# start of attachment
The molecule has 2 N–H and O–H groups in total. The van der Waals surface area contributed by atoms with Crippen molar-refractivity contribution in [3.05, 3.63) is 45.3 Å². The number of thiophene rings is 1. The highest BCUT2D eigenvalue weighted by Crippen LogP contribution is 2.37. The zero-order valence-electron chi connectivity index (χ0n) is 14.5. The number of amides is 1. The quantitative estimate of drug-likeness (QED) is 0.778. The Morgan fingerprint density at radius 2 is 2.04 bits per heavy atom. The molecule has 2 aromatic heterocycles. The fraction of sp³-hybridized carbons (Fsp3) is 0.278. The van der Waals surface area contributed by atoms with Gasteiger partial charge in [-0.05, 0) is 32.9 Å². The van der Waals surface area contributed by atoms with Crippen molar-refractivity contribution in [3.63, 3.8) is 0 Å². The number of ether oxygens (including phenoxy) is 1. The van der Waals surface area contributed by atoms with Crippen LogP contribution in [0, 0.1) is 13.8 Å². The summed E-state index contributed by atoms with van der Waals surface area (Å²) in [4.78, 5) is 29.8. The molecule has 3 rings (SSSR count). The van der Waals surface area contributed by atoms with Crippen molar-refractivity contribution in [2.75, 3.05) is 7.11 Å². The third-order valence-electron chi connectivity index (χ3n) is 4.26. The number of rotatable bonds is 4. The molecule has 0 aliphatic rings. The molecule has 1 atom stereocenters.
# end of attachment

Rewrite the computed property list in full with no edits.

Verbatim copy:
The molecule has 2 N–H and O–H groups in total. The van der Waals surface area contributed by atoms with Crippen molar-refractivity contribution in [3.05, 3.63) is 45.3 Å². The number of thiophene rings is 1. The highest BCUT2D eigenvalue weighted by Crippen LogP contribution is 2.37. The zero-order valence-electron chi connectivity index (χ0n) is 14.5. The number of amides is 1. The quantitative estimate of drug-likeness (QED) is 0.778. The Morgan fingerprint density at radius 2 is 2.04 bits per heavy atom. The molecule has 2 aromatic heterocycles. The fraction of sp³-hybridized carbons (Fsp3) is 0.278. The van der Waals surface area contributed by atoms with Gasteiger partial charge in [-0.05, 0) is 32.9 Å². The van der Waals surface area contributed by atoms with Crippen molar-refractivity contribution in [3.63, 3.8) is 0 Å². The number of ether oxygens (including phenoxy) is 1. The van der Waals surface area contributed by atoms with Crippen LogP contribution in [0, 0.1) is 13.8 Å². The summed E-state index contributed by atoms with van der Waals surface area (Å²) in [4.78, 5) is 29.8. The molecule has 3 rings (SSSR count). The van der Waals surface area contributed by atoms with Crippen molar-refractivity contribution in [2.75, 3.05) is 7.11 Å². The third-order valence-electron chi connectivity index (χ3n) is 4.26. The number of rotatable bonds is 4. The molecule has 0 aliphatic rings. The molecule has 1 atom stereocenters.